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Patellar Tendon Tear

Introduction
The patellar tendon connects the kneecap to the leg.  During sports that involve running or jumping or because of tendonitis, certain medical conditions, or steroid use, the tendon can tear.  Small partial tears may heal with non-surgical treatment; however, most patellar tendon tears require surgery followed by physical therapy rehabilitation.

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Anatomy
The knee is composed of three bones.  The thighbone (femur), sits on the larger leg bone (tibia).  The kneecap (patella) glides in a groove on the end of the femur.  The upper portion of the patellar tendon attaches at the lower side of the kneecap.  The lower portion attaches near the top of the tibia (anterior tibial tubercle). Tendons are strong tissues that connect muscles to bones. The patellar tendon plays a role in holding the kneecap in place and straightening the knee.

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Causes
The patellar tendon can tear completely or partially.  Complete patellar tendon tears tend to detach at the kneecap.  Such injuries occur from a strong impact to the knee or during sports that require running or jumping. 

Partial tendon tears usually occur in the middle of the tendon, because of patellar tendonitis, chronic disease, or steroid use.  Weak or inflamed tendons are more likely to tear.  Patella tendon tears happen more often in middle-aged people. 

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Symptoms
You may have a popping sensation when the patellar tendon tears, followed by pain and swelling.  Your kneecap may appear higher than usual.  Other symptoms of a patellar tendon tear include: 

• Knee Bruising
• Knee Cramping
• Knee Buckling
• Difficulty Walking
• Inability to Straighten the Knee

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Diagnosis
A doctor diagnoses a patellar tendon tear by reviewing your history, examining the knee, and conducting medical imaging tests.  Your doctor may order X-Rays or magnetic resonance imaging (MRI) scans to provide views of the knee bones and soft tissues to confirm the diagnosis. 

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Treatment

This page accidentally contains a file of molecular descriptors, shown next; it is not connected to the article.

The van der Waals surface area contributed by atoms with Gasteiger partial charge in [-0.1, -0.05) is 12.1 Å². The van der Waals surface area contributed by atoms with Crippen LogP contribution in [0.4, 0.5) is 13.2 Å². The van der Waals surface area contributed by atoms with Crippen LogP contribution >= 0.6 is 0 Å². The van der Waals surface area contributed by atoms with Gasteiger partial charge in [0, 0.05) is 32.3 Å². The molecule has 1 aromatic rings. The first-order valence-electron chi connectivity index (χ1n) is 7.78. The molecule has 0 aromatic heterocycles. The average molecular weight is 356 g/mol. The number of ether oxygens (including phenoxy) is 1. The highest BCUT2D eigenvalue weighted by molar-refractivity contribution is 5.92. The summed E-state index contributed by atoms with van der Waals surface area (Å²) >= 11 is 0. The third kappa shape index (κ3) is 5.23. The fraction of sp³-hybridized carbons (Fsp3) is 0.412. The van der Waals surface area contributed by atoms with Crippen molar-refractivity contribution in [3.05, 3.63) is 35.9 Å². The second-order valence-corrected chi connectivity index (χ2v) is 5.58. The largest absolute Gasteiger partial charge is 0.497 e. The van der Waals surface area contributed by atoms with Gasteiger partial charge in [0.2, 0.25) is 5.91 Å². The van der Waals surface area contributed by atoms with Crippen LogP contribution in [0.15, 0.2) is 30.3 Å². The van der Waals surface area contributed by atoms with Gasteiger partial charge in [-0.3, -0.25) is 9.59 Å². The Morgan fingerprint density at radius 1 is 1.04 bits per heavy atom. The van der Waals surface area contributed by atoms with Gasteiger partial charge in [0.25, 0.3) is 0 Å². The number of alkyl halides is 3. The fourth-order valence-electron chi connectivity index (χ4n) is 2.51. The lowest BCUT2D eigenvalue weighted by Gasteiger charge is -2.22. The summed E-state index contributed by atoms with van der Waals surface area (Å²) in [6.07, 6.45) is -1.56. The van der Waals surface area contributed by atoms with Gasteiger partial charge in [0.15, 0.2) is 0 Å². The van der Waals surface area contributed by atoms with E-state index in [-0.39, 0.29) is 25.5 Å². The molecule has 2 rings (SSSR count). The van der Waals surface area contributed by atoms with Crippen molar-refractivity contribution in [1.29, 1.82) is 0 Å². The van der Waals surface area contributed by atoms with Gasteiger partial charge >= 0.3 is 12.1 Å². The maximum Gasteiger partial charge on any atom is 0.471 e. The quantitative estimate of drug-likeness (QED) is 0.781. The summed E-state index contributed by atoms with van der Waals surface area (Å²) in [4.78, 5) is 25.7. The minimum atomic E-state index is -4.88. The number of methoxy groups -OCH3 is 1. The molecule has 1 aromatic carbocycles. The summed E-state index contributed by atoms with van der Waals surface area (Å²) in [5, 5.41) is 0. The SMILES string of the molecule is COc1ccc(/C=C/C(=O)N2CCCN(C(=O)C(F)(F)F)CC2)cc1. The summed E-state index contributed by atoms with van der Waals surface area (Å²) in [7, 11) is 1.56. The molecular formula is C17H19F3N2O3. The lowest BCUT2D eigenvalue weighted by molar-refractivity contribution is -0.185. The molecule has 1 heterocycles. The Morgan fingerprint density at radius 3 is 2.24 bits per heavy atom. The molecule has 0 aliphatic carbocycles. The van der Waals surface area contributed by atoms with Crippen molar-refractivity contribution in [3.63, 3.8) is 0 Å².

Orthopedic surgeons treat patellar tendon tears on a case-by-case basis.  The type of treatment that you receive depends on several factors, including your age and activity level, as well as the size and type of tendon tear.  Some very small tears are treated non-surgically.  You may wear a knee immobilizer and use crutches for three to six weeks.  A physical therapist will first teach you exercises to strengthen the muscles (quadriceps) that straighten the knee.  Your physical therapist will increase your exercise regime as you heal.

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Surgery
Most people with patellar tendon tears require surgery to reattach the tendon to the kneecap.  Surgery to repair a torn patellar tendon usually requires an overnight inpatient stay, although it may be performed as an outpatient surgery, depending on the circumstances.  Patellar tendon surgery is performed with regional (spinal) anesthesia or general anesthesia. 

To begin, the orthopedic surgeon makes an incision over the kneecap.  The patellar tendon is reattached to the kneecap with sutures or surgical hardware.  The surgeon carefully checks the kneecap position and tendon tension.

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Recovery
Your doctor will prescribe pain medication and recommend ice following surgery.  You will wear a brace or cast and use crutches at first, gradually increasing the amount of weight that you put on your foot. 

As you heal, physical therapists will teach you strengthening exercises.  You will gradually be able to bend your knee, per your doctor's instructions.  Complete recovery can take 6 to 12 months, depending on the extent of injury and surgery.

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This information is intended for educational and informational purposes only. It should not be used in place of an individual consultation or examination or replace the advice of your health care professional and should not be relied upon to determine diagnosis or course of treatment.

The iHealthSpot patient education library was written collaboratively by the iHealthSpot editorial team which includes Senior Medical Authors Dr. Mary Car-Blanchard, OTD/OTR/L and Valerie K. Clark, and the following editorial advisors: Steve Meadows, MD, Ernie F. Soto, DDS, Ronald J. Glatzer, MD, Jonathan Rosenberg, MD, Christopher M. Nolte, MD, David Applebaum, MD, Jonathan M. Tarrash, MD, and Paula Soto, RN/BSN. This content complies with the HONcode standard for trustworthy health information. The library commenced development on September 1, 2005 with the latest update/addition on April 13th, 2016. For information on iHealthSpot’s other services including medical website design, visit www.iHealthSpot.com.